organic tomatoes

Our Favorite Tomato Varieties: Hybrids

With over 7,000 varieties, picking the right tomato to grow can seem overwhelming. If you want your tomato to have it all — flavor, disease resistance, texture and more – try modern, hybrid tomatoes.

The term hybrid means tomatoes are bred from two different varieties to get the best traits from each parent. Kind of like you!

Hybrid tomatoes are bred for traits such as long shelf life, disease resistance, high yield and even for their looks. After WWI, hybridization made tomatoes easier to grow, sell and transport to restaurants and grocery stores across the county.

These hybrid varieties can be just as tasty as heirlooms. Especially when fed organically with plenty of Tomato-tone during the growing season. 

The Best Hybrid Tomatoes to Grow

Better Boy Tomato

Better Boy Tomato

Better Boy – A Guinness Book of World Records champion, yielding nearly 350 pounds of tomatoes from a single plant over one season, Better Boy really is better! This disease-resistant, flavorful and easy-to-grow tomato is a classic with the perfect balance of acid and sugar.

  • Disease Resistance: F, V, N, T
  • Growth Type: Indeterminate
  • Time to Maturity: 70-75 Days
  • Taste and Texture: Beefsteak
  • Light: Full Sun
  • Plant Size: 5-8’
  • Spacing: 36”
  • Staking: Yes – cage or stake
Early girl tomato. Photo courtesy of Mika Matsuzaki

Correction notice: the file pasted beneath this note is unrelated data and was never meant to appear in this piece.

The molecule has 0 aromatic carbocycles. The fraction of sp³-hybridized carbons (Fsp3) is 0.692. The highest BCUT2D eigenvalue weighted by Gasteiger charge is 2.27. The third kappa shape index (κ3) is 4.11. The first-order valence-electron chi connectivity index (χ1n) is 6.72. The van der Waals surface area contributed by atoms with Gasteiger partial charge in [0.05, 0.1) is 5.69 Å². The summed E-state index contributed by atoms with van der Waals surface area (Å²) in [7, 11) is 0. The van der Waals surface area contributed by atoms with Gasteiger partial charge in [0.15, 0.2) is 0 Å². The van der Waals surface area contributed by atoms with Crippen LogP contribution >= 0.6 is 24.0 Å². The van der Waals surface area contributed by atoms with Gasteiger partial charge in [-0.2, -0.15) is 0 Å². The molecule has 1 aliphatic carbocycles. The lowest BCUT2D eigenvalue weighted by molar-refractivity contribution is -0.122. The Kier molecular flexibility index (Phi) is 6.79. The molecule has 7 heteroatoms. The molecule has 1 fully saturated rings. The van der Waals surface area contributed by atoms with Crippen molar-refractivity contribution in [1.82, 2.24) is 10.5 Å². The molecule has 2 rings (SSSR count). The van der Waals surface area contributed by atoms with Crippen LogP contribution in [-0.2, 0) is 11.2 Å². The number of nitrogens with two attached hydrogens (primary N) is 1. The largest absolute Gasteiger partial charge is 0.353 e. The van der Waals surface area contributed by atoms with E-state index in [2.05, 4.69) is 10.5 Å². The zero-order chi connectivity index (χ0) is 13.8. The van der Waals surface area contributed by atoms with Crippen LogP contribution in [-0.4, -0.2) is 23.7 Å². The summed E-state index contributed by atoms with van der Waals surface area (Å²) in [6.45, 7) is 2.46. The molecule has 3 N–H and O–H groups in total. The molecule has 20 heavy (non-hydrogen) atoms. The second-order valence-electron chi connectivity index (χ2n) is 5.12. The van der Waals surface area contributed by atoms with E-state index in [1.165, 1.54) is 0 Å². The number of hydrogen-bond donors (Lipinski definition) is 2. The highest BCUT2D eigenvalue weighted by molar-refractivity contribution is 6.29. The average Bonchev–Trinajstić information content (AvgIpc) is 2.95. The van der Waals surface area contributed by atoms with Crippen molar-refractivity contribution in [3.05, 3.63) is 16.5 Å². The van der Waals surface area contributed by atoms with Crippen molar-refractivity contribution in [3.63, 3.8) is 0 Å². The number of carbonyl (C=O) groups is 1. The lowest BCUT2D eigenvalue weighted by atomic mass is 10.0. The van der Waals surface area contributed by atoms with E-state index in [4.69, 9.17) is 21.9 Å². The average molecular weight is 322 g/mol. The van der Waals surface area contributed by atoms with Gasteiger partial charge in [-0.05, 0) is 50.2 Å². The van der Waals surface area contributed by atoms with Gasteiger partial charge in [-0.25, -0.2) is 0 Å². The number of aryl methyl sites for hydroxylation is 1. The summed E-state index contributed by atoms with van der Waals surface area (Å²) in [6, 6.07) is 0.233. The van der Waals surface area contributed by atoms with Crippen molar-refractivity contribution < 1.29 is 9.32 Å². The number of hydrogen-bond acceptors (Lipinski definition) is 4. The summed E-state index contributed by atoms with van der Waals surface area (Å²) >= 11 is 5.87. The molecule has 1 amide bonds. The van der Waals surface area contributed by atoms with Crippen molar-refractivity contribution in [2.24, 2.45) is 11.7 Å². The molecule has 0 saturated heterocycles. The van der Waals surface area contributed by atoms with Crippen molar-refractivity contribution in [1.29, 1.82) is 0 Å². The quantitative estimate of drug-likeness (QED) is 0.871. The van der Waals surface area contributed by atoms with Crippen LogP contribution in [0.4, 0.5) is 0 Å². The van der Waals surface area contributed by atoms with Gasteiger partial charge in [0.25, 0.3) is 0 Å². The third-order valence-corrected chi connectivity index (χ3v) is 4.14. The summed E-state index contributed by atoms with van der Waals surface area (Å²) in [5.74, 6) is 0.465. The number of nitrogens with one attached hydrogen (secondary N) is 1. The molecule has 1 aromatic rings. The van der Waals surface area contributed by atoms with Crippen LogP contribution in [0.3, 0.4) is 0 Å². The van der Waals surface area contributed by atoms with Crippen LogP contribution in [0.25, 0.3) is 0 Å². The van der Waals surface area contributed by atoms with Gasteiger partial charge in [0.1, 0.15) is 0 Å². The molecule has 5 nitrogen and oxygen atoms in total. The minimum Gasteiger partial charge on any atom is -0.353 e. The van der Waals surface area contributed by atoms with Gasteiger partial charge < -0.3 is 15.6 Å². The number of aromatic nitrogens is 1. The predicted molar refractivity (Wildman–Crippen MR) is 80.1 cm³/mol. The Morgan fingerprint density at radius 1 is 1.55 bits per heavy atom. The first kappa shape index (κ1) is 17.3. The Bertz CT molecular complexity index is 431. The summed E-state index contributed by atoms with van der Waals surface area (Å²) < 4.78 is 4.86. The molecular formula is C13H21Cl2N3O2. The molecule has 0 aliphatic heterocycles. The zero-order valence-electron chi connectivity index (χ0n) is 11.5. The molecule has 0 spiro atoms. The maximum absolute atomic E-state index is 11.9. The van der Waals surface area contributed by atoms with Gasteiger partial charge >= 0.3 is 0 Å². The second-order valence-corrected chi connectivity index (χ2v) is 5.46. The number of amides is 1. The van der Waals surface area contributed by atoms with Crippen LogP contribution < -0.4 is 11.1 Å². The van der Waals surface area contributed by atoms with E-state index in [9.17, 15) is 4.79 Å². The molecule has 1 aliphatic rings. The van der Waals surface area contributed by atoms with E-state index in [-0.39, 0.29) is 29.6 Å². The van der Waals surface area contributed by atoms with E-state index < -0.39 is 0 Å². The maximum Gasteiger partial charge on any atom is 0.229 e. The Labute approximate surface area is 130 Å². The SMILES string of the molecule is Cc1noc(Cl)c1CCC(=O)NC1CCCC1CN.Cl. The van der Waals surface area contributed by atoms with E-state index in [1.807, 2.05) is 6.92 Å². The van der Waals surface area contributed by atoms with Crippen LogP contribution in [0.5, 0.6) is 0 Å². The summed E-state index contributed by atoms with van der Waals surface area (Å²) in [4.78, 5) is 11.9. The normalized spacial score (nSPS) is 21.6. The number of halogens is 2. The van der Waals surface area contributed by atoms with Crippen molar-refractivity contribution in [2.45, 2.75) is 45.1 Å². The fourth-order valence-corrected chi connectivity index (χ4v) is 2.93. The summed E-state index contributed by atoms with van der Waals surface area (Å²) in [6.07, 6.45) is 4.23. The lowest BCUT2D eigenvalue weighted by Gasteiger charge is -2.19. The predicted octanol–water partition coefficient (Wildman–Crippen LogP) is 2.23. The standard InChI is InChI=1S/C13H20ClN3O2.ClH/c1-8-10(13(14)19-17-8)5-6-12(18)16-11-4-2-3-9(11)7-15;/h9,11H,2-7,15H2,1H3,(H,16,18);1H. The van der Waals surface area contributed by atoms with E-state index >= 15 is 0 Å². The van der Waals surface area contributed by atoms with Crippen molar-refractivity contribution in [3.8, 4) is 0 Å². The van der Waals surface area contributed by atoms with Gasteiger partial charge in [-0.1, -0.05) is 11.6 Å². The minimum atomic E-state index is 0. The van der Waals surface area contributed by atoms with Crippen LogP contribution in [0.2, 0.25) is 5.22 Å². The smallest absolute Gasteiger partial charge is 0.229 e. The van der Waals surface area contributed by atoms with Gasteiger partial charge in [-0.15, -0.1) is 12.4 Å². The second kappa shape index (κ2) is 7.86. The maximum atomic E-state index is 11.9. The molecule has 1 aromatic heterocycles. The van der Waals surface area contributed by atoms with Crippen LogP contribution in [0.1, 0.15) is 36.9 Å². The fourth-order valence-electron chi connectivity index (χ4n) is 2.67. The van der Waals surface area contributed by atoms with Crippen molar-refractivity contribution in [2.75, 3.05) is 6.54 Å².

Early girl tomato. Photo courtesy of Mika Matsuzaki

Early girl – If you want tomatoes ASAP, this is the plant for you. This disease-resistant and flavorful plant is a favorite of many gardeners. Its little sister, Bush Early Girl, is perfect for growing in containers.

  • Disease Resistance: F, V
  • Growth Type: Indeterminate
  • Time to Maturity: 50 days
  • Taste and Texture: Meaty with a great aroma
  • Light: Full sun
  • Plant Size: 6-8’
  • Spacing: 36”
  • Staking: Yes – cage or stake
Juliet Tomato

Juliet Tomato

Juliet – Referred to as a mini roma because of its shape, Juliets are sweet, crack-resistant tomatoes. Long vines continue setting fruit all summer long and can withstand hot temps.

Keep in mind that if you grow hybrids, you’ll have to buy new seeds each year. Seeds from a hybrid tomato are not as strong as their parents.

And if you’re looking for more info on tomatoes, such as growing heirloom tomatoestomatoes for beginners or non-red tomatoes, please visit our Organic Tomato Gardening Guide for more tips and tricks.

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  1. […] if you’re looking for more info on tomatoes, such as growing heirloom tomatoes, hybrid tomatoes or growing tomatoes for beginners, please visit our Organic Tomato Gardening Guide for more […]

  2. […] you’re looking for more info on tomatoes, such as growing heirloom tomatoes, hybrid tomatoes or non-red tomatoes, please visit our Organic Tomato Gardening Guide for more tips and […]

  3. […] doesn’t matter if you’re growing hybrids or heirlooms, there are a few pests you don’t want around. Identify harmful pests early before […]

  4. […] if you’re looking for more info on tomatoes, such as easy tomatoes to grow, hybrid tomatoes or non-red tomatoes, please visit our Organic Tomato Gardening Guide for more tips and […]

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